Astrid Rao 

Monday, June 13, 2016

Announcing the arrival of the Malabar whistling Thrush in the Native Place Garden

Folks – they have arrived!  We spotted a pair last week scouting around the Nirvana Cottage Wing for a nesting space. Heard the predawn song a few days ago a sweet whistling and had an easy spotting soon after. Watched the pair happily at work – seems like they too are happy to be back (they have been nesting here for a few years now) We will now have the pleasure of watching them as they select a nesting spot and build their nest, bring new chicks into he world and then work hard together to feed the young chicks who have voracious appetites.
Ah – so looking forward to this ! J
Also known as the ‘Whistling Schoolboy’ for the whistling calls that they make at dawn  - a slow soft mellifluous call with a sense of aimlessness about it.  Sounds like a carefree schoolboy whistling to himself as he strolls along.
The species is said to be resident in the Western Ghats although it visits the Native Place Garden to breed and raise its young.  I have read that they can be spotted near rocky streams and in riverine habitats either in the shady undergrowth or in a really difficult to spot location and are usually most active at early dawn or dusk making them difficult to photograph

This large thrush appears blackish with shiny patches of blue on the forehead and shoulders. It is omnivorous, eating a wide range of insects. crabs, frogs, earthworms and berries.

Which Kadamba Tree ?

Kadamb (Anthocephalus Cadamba/कदंब) or The Common Bur Flower is a large, handsome, umbrella shaped tree with branches arranged in whorls around the central trunk. It is evergreen, fast growing and has a graceful appearance.  It produces unique globular shaped flowers coloured a striking yellow to orange.  
 In India the tree is mainly associated with Lord Krishna and stories about him and his gopis prancing about in the forests of Brindavan among the Kadamba groves abound.  This tree is also closely associated with the Mother Goddess (often referred as Kadambavana vasini) "She Who Resides in the Forest of Kadamba Trees."

We have a lovely specimen of this legendary tree in the Native Place Garden that we planted about 7 or 8 years ago having been intrigued by the lore of its beauty as well as its mythological and ecological associations.  You can enjoy its beauty and shade throughout the year but in the month of May the tree offers a special sensory experience when it flowers in profusion, showing off its quaint yet beautiful flowers that attract a host of bees and exude a heady perfume. And as the flowers drop one finds the curious golden globes scattered all around the tree waiting to dry off and release thousands of little seeds.

We have built a low wall all around our Kadamba tree. A silent invitation to you to come sit under this tree and enjoy the ambience it conjures.

The Kadamba Anthocephalus Cadamba  is often mixed up with the Kaim – Mitragaayne parviflora  a tree that is dominant in the forests of Brindavan. Both spcies produce globular blossoms but the Kaim’s flowers are not as striking  to look at. They also differ greatly in canopy and leaf shape. Where the Kadamba has a straight bole and branches arranged in upward reaching whorls the Kaim has a fairly meandering trunk.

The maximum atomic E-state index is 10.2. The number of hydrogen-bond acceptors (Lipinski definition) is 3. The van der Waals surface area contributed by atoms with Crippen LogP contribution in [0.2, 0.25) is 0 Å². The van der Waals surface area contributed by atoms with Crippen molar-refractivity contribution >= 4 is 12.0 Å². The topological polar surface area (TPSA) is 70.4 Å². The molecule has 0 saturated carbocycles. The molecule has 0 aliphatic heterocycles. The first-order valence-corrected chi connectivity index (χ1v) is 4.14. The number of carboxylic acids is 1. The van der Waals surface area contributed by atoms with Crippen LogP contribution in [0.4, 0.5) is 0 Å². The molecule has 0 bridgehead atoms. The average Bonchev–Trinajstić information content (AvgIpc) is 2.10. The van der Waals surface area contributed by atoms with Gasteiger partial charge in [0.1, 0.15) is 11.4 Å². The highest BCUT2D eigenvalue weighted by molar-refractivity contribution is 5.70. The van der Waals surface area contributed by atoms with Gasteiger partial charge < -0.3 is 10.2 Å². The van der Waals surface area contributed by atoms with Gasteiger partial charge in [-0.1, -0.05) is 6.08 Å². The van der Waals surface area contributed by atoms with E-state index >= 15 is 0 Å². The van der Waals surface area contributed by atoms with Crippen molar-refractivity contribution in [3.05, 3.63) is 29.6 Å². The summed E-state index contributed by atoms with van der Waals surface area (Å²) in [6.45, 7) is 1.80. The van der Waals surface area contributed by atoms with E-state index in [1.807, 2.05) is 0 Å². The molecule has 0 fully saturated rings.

i came across the Kaim in the “Trees of Delhi” by Pradeep Kishen. Pradeep  sheds light on this confusion/ puzzle on page 149 –  where he informs us that the REAL Krishna Kadamb  of Brindavan is Neelamarcia  cadamba ‘Kaim’ not Anthocephalus Cadamba ‘Kadamba’  which  is unique to moist  forests in the NE of  India and would not survive unaided in the hot dry  Brindavan area.  Kaim on the other hand is not only native to the remnant Brindavan forests but is their dominant tree. But in the Brindavan region the Kaim is called kadamb  J  no wonder the confusion !

Oh well !!! Our Kadamba may not bring to mind the visual of Krishna playing his flute any more but it remains the tree closely associated with the Mother Goddess  - Kadambavana vasini "She Who Resides in the grove of Kadamba Trees."
The tree is said to be vanishing from Indian forests and needs to be planted and celebrated once more for it its beauty, functionality and usefulness.
Some Uses
This beautiful tree is also known for its medicinal virtues. The tree has astringent & antipyretic properties. It is believed to have cure for ulcers, digestive ailments, diarrhoea, expectorant, fever, vomiting etc.

A yellow dye is obtained from the root bark. Kadamb flowers are an important raw material in the production of attar, Indian perfume with Sandalwood (Santalum Album). The tree is grown along avenues, roadsides and villages for shade. The fresh leaves are sometimes used as plates.

In Permaculture
The Kadamba is suitable for reforestation programs. It sheds large amounts of leaf and non-leaf litter which on decomposition improves  the  physical and chemical properties of soil.

Cultural aspects
It is common belief among the natives of many villages in the state Chhattisgarh that plantation of Kadamb tree near to lakes and ponds, brings happiness and prosperity in their life.